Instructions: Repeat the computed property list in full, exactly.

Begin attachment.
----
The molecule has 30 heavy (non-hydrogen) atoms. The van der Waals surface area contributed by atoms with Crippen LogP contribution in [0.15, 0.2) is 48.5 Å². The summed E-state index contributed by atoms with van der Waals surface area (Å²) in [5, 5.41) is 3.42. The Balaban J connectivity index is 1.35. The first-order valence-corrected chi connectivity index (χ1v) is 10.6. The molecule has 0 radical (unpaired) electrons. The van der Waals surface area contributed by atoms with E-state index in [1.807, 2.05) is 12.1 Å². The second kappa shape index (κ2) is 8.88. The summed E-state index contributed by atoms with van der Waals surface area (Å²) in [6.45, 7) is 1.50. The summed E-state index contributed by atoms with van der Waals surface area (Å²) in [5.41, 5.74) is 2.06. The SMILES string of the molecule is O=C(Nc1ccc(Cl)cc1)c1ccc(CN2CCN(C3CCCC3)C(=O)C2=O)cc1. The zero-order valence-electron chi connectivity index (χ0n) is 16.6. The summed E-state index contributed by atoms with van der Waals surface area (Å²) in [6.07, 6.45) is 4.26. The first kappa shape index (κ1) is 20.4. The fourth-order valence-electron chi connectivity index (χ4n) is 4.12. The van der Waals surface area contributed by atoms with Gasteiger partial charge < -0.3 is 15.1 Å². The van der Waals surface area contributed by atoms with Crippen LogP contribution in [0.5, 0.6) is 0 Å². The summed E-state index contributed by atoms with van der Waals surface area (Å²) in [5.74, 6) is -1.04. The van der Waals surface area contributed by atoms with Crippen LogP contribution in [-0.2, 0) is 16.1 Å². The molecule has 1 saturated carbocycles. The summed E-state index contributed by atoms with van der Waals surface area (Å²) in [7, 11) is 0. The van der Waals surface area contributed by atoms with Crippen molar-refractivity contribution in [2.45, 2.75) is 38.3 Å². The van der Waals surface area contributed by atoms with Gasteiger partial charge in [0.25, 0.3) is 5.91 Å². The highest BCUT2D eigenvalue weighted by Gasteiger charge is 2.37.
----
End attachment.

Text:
The molecule has 30 heavy (non-hydrogen) atoms. The van der Waals surface area contributed by atoms with Crippen LogP contribution in [0.15, 0.2) is 48.5 Å². The summed E-state index contributed by atoms with van der Waals surface area (Å²) in [5, 5.41) is 3.42. The Balaban J connectivity index is 1.35. The first-order valence-corrected chi connectivity index (χ1v) is 10.6. The molecule has 0 radical (unpaired) electrons. The van der Waals surface area contributed by atoms with E-state index in [1.807, 2.05) is 12.1 Å². The second kappa shape index (κ2) is 8.88. The summed E-state index contributed by atoms with van der Waals surface area (Å²) in [6.45, 7) is 1.50. The summed E-state index contributed by atoms with van der Waals surface area (Å²) in [5.41, 5.74) is 2.06. The SMILES string of the molecule is O=C(Nc1ccc(Cl)cc1)c1ccc(CN2CCN(C3CCCC3)C(=O)C2=O)cc1. The zero-order valence-electron chi connectivity index (χ0n) is 16.6. The summed E-state index contributed by atoms with van der Waals surface area (Å²) in [6.07, 6.45) is 4.26. The first kappa shape index (κ1) is 20.4. The fourth-order valence-electron chi connectivity index (χ4n) is 4.12. The van der Waals surface area contributed by atoms with Gasteiger partial charge < -0.3 is 15.1 Å². The van der Waals surface area contributed by atoms with Crippen LogP contribution in [0.5, 0.6) is 0 Å². The summed E-state index contributed by atoms with van der Waals surface area (Å²) in [5.74, 6) is -1.04. The van der Waals surface area contributed by atoms with Crippen LogP contribution in [-0.2, 0) is 16.1 Å². The molecule has 1 saturated carbocycles. The summed E-state index contributed by atoms with van der Waals surface area (Å²) in [7, 11) is 0. The van der Waals surface area contributed by atoms with Crippen molar-refractivity contribution in [2.45, 2.75) is 38.3 Å². The van der Waals surface area contributed by atoms with Gasteiger partial charge in [0.25, 0.3) is 5.91 Å². The highest BCUT2D eigenvalue weighted by Gasteiger charge is 2.37.